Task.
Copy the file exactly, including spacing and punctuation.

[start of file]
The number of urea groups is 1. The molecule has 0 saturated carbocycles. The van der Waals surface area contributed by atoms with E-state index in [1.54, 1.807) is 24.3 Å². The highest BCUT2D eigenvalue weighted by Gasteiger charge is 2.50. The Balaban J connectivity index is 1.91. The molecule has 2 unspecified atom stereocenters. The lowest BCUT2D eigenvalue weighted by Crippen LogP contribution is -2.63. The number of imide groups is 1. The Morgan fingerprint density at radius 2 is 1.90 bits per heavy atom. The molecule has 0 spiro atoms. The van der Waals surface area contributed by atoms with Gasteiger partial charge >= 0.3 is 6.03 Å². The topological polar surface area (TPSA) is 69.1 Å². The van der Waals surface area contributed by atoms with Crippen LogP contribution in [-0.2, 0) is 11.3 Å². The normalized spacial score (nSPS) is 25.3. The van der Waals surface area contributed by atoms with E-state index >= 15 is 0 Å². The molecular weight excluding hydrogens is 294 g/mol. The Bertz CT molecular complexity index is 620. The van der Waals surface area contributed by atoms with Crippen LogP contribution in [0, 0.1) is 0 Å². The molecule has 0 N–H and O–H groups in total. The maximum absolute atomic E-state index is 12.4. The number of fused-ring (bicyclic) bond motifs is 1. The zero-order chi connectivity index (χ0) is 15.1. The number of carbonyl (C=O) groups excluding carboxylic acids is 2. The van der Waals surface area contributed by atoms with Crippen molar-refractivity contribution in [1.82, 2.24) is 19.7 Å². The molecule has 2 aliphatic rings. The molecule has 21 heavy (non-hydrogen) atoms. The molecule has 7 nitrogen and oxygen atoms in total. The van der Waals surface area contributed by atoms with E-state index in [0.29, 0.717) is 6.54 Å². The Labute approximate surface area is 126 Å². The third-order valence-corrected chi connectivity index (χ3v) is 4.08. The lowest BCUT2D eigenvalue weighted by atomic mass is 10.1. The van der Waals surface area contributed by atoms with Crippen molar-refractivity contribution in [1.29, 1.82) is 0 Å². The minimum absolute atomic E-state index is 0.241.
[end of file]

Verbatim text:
The number of urea groups is 1. The molecule has 0 saturated carbocycles. The van der Waals surface area contributed by atoms with E-state index in [1.54, 1.807) is 24.3 Å². The highest BCUT2D eigenvalue weighted by Gasteiger charge is 2.50. The Balaban J connectivity index is 1.91. The molecule has 2 unspecified atom stereocenters. The lowest BCUT2D eigenvalue weighted by Crippen LogP contribution is -2.63. The number of imide groups is 1. The Morgan fingerprint density at radius 2 is 1.90 bits per heavy atom. The molecule has 0 spiro atoms. The van der Waals surface area contributed by atoms with Gasteiger partial charge >= 0.3 is 6.03 Å². The topological polar surface area (TPSA) is 69.1 Å². The van der Waals surface area contributed by atoms with Crippen LogP contribution in [-0.2, 0) is 11.3 Å². The normalized spacial score (nSPS) is 25.3. The van der Waals surface area contributed by atoms with E-state index >= 15 is 0 Å². The molecular weight excluding hydrogens is 294 g/mol. The Bertz CT molecular complexity index is 620. The van der Waals surface area contributed by atoms with Crippen LogP contribution in [0, 0.1) is 0 Å². The molecule has 0 N–H and O–H groups in total. The maximum absolute atomic E-state index is 12.4. The number of fused-ring (bicyclic) bond motifs is 1. The zero-order chi connectivity index (χ0) is 15.1. The number of carbonyl (C=O) groups excluding carboxylic acids is 2. The van der Waals surface area contributed by atoms with Crippen molar-refractivity contribution in [1.82, 2.24) is 19.7 Å². The molecule has 2 aliphatic rings. The molecule has 21 heavy (non-hydrogen) atoms. The molecule has 7 nitrogen and oxygen atoms in total. The van der Waals surface area contributed by atoms with E-state index in [0.29, 0.717) is 6.54 Å². The Labute approximate surface area is 126 Å². The third-order valence-corrected chi connectivity index (χ3v) is 4.08. The lowest BCUT2D eigenvalue weighted by atomic mass is 10.1. The van der Waals surface area contributed by atoms with Crippen molar-refractivity contribution in [1.29, 1.82) is 0 Å². The minimum absolute atomic E-state index is 0.241.